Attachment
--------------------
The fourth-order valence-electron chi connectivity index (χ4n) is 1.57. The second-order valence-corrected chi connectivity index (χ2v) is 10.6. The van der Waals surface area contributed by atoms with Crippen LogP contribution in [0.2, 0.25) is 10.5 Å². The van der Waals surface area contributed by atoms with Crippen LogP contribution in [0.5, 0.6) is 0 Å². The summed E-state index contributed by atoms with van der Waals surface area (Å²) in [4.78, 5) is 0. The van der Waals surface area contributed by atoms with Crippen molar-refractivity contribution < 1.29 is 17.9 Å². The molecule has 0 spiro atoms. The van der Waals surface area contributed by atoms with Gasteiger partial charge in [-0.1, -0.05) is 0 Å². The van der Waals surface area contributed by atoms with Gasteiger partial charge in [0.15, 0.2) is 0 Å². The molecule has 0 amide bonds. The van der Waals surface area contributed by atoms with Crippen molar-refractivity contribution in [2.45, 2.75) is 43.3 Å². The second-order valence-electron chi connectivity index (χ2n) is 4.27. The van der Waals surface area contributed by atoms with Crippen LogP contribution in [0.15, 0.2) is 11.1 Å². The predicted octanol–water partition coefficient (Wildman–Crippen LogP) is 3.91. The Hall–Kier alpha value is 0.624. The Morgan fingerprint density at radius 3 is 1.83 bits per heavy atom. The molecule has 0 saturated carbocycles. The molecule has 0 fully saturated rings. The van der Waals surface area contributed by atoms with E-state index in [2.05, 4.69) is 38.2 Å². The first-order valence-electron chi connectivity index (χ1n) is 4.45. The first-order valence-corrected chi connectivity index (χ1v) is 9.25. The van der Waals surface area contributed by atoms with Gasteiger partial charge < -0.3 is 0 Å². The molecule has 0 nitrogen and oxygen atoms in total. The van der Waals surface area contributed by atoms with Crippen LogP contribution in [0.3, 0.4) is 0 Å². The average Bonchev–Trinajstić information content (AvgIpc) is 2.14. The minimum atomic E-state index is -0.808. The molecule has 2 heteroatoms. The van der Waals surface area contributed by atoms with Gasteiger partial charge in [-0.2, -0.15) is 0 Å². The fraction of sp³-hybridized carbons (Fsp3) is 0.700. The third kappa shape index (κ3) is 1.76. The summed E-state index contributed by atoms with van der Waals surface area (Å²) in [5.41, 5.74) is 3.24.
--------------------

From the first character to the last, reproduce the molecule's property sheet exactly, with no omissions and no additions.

The fourth-order valence-electron chi connectivity index (χ4n) is 1.57. The second-order valence-corrected chi connectivity index (χ2v) is 10.6. The van der Waals surface area contributed by atoms with Crippen LogP contribution in [0.2, 0.25) is 10.5 Å². The van der Waals surface area contributed by atoms with Crippen LogP contribution in [0.5, 0.6) is 0 Å². The summed E-state index contributed by atoms with van der Waals surface area (Å²) in [4.78, 5) is 0. The van der Waals surface area contributed by atoms with Crippen molar-refractivity contribution < 1.29 is 17.9 Å². The molecule has 0 spiro atoms. The van der Waals surface area contributed by atoms with Gasteiger partial charge in [-0.1, -0.05) is 0 Å². The van der Waals surface area contributed by atoms with Gasteiger partial charge in [0.15, 0.2) is 0 Å². The molecule has 0 amide bonds. The van der Waals surface area contributed by atoms with Crippen molar-refractivity contribution in [2.45, 2.75) is 43.3 Å². The second-order valence-electron chi connectivity index (χ2n) is 4.27. The van der Waals surface area contributed by atoms with Crippen LogP contribution in [0.15, 0.2) is 11.1 Å². The predicted octanol–water partition coefficient (Wildman–Crippen LogP) is 3.91. The Hall–Kier alpha value is 0.624. The Morgan fingerprint density at radius 3 is 1.83 bits per heavy atom. The molecule has 0 saturated carbocycles. The molecule has 0 fully saturated rings. The van der Waals surface area contributed by atoms with E-state index in [2.05, 4.69) is 38.2 Å². The first-order valence-electron chi connectivity index (χ1n) is 4.45. The first-order valence-corrected chi connectivity index (χ1v) is 9.25. The van der Waals surface area contributed by atoms with Gasteiger partial charge < -0.3 is 0 Å². The molecule has 0 nitrogen and oxygen atoms in total. The van der Waals surface area contributed by atoms with Crippen LogP contribution in [0.3, 0.4) is 0 Å². The average Bonchev–Trinajstić information content (AvgIpc) is 2.14. The minimum atomic E-state index is -0.808. The molecule has 2 heteroatoms. The van der Waals surface area contributed by atoms with Gasteiger partial charge in [-0.2, -0.15) is 0 Å². The fraction of sp³-hybridized carbons (Fsp3) is 0.700. The third kappa shape index (κ3) is 1.76. The summed E-state index contributed by atoms with van der Waals surface area (Å²) in [5.41, 5.74) is 3.24.